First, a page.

First budget workshop draws questions
Members of the Cape Coral City Council council, along with the Budget Review Committee, had a lot of questions during the first of two days of workshops for the 2016 Cape Coral city budget Wednesday at City Hall.
City Manager John Szerlag celebrated that this will be the first budget he’s worked on “with stable financing tools.”
He will have all three components of his “three-legged stool” approach and said he has achieved all the goals he wanted to reach for the city since taking over as city manager three years ago.
But there was some balking on the council, from the spending of reserves to the proposed street lighting program.
Szerlag’s three-year rolling budget will feature revenues of $154.45 million and expenditures of $161.38 million. In terms of revenue, $74.3 million will be collected through ad valorem, $7.2 million from the public service tax and $19.6 million from the fire service assessment.
The budget also proposes to use $6.9 million of reserves, leaving the city with $36.11 million in reserves, or roughly three months which is more than the two months Szerlag has said should be kept on hand.
This led to a lengthy discussion about what to do with what could be $12 million in available funds
Councilmember John Carioscia saw it as an opportunity to do things to help the city, while Mayor Marni Sawicki and Jim Burch said they will not touch the reserves, which were meant to be there for when the next fire station is ready to be built.
“We owe it to future councils to keep that money. Three months is standard for many cities anyway,” Burch said. “It’s not play money.”
Financial Director Victoria Bateman said it was up to council to decide what to do, on one condition.
“You can do whatever you want up to two months. Beyond that and I’ll have to break fingers,” Bateman joked.
“Looking at the three-year budget, we know what we need over time. We can look at capital needs and do capital catch-up – which we will need for a long time,” Szerlag said.
Among the highlights of the proposed budget are $6.5 million in road paving, $5.2 million in vehicles and equipment, $4.7 million for a fleet building, $1.3 million in maintenance, $500,000 in alley improvements, $331,000 for Fire Station No. 11, $325,000 for a sign shop, $300,000 in median improvements and $100,000 for street lights.
The net effect on Cape Coral families will change. Those on the lowest end of taxable housing value will face an average impact of $137.47, an increase of $20.48 from last year.
Those with average or above average homes will pay about the same ($148.37 and $148.44, respectively) and high value homeowners will pay $157.85 more.
Szerlag said Cape Coral is still a value as compared to like cities. City services cost Cape residents $1,412, compared to an average $1,579 among the other five cities, he said..
The fire budget will be nearly $28.09 million and will seek an emergency management division manager in 2016, along with 10 firefighters for Station No. 11 in 2017.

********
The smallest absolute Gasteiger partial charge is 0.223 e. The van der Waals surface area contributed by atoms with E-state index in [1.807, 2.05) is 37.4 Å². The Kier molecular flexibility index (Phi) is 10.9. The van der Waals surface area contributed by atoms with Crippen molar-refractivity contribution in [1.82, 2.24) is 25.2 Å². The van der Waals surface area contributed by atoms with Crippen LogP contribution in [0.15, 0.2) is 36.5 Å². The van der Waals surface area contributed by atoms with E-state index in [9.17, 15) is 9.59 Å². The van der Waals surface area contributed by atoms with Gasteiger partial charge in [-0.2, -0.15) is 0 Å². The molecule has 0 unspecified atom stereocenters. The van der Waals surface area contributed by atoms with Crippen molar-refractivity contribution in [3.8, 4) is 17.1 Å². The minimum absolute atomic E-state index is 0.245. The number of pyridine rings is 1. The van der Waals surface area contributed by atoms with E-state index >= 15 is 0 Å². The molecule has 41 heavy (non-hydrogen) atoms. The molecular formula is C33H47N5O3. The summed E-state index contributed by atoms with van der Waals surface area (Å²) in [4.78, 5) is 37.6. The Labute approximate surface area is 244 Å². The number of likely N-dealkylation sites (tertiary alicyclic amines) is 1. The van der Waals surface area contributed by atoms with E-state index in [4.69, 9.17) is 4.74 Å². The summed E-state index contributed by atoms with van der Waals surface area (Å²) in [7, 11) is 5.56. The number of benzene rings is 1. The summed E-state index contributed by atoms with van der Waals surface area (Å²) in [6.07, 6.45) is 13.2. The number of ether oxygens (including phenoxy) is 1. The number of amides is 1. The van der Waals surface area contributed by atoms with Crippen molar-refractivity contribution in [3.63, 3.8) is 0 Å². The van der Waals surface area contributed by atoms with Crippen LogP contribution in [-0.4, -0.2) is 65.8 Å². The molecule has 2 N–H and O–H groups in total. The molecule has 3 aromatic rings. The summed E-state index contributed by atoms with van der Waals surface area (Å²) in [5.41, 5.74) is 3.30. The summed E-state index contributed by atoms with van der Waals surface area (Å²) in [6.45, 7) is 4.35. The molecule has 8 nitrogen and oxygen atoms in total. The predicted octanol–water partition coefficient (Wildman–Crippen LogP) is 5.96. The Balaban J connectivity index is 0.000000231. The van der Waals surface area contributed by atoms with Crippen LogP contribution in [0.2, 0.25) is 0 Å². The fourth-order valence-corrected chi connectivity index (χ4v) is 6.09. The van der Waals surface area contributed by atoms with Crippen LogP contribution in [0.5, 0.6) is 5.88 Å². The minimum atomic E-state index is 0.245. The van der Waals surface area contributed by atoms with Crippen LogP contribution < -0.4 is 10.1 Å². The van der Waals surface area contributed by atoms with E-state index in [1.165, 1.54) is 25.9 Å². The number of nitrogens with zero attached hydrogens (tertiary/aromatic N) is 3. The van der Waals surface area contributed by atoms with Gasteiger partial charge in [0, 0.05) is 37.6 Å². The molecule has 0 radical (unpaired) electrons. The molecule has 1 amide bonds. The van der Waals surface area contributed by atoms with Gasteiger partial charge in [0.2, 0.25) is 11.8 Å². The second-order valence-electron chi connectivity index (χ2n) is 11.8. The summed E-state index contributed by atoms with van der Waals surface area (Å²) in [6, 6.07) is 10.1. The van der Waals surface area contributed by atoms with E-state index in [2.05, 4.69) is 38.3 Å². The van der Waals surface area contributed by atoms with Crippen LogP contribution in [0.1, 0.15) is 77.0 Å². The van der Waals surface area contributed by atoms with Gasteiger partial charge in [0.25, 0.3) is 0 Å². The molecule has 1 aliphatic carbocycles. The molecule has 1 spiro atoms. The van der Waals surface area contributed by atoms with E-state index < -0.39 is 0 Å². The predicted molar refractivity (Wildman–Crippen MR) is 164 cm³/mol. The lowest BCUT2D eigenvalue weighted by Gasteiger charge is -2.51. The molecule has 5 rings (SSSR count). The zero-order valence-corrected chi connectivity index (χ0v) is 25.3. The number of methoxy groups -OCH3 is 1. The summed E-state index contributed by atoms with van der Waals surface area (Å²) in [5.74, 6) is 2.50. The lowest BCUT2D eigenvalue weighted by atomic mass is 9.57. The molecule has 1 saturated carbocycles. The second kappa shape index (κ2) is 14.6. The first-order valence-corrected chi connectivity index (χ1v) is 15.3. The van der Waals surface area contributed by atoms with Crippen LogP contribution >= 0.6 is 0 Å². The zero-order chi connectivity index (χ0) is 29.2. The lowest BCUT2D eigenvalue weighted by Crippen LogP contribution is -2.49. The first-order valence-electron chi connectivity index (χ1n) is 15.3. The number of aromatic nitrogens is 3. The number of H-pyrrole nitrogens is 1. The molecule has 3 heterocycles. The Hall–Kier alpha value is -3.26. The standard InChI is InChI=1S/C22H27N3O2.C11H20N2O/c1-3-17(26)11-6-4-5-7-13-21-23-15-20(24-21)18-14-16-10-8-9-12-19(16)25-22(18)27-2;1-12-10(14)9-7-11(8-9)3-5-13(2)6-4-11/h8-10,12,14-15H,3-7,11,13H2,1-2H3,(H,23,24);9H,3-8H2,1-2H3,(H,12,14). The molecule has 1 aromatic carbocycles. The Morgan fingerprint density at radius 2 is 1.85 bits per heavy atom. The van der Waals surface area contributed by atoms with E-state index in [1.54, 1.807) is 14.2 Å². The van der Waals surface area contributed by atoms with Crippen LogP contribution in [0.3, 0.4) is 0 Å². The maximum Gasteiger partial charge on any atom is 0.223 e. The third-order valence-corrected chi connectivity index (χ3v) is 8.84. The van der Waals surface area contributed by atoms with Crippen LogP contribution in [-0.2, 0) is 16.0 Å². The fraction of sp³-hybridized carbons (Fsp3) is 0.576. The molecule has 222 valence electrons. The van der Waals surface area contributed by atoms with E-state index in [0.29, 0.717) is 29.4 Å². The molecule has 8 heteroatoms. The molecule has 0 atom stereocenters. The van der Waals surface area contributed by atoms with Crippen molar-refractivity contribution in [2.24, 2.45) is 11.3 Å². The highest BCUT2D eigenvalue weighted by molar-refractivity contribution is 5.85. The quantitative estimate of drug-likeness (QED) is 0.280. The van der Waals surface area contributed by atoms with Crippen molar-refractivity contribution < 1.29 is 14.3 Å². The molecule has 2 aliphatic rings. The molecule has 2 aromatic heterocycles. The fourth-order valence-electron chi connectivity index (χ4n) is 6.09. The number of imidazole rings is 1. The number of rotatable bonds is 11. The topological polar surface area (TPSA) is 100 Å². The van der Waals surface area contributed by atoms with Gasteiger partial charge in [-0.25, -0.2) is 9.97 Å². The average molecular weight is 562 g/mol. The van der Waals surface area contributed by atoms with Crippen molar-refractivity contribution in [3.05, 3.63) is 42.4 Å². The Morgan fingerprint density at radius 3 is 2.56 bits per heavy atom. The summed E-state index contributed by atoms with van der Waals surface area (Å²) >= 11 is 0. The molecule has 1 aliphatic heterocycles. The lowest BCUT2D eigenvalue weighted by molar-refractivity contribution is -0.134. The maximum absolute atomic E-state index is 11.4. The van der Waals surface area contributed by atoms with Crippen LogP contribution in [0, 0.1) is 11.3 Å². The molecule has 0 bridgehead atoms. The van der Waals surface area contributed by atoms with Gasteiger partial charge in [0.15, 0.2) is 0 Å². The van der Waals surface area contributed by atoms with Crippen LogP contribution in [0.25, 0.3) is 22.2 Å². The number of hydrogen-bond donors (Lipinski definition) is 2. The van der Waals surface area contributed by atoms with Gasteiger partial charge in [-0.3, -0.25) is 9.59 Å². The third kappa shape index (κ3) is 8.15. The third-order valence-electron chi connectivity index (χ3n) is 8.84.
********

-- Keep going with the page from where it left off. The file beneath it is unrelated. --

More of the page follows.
Fire Chief Donald Cochranwill also seek $422,397 in capital improvements and hope that the new fire station will reverse the trend of slower response times.
The department fielded more than 20,000 calls in 2014, with only 35 percent being responded to in less than five minutes, far less than the city goal of 60 percent.
Police has a proposed $33.59 million budget, with an earmark for body cameras, which the city will seek full deployment of by 2018.
Councilmember Richard Leon, a lifelong Cape Coral resident, went back to his childhood days and found something missing. He remembered when police and firefighters came to school.
“I remember having fire programs as a kid and they don’t do them anymore. Kids could see a helicopter come in and think it’s awesome,” Leon said. “We should put that in the budget.”
Burch also thought the police should invest more in general community relations.
Public Works Director Steve Neff discussed the proposed new fleet facility, road paving and other infrastructure improvements in his department’s proposed $42.08 million budget.
He said 121 units within his fleet have exceeded their anticipated life cycle and that it would take $2.678 million to replace less than a third of them.
But Councilmember Derrick Donnell was most concerned about the street lighting program. He asked if the city could use more efficient LED lights.
Mike Ilczycyn, assistant city manager, said the city can only get its lights provided from LCEC, but has asked to start a pilot program to put high-efficiency lights in residential neighborhoods.
He added LCEC put in LED lights in an area where they weren’t functional.
“That’s unbelievable. I have a problem with spending money on a program where we can’t save money on. It blows my mind,” Donnell said. “We would like to see those lights in public view.”
The budget workshop continues today at 4:30 p.m. at City Hall on Cultural Park Boulevard.
The first public hearing for the budget will be Thursday, Sept. 10, where they will set the tentative millage rate and adopt the tentative budget.
The final public hearing will be Friday, Sept. 25, where the final millage will be set and the budget adopted. Both meetings are at 5:05 p.m. at City Hall.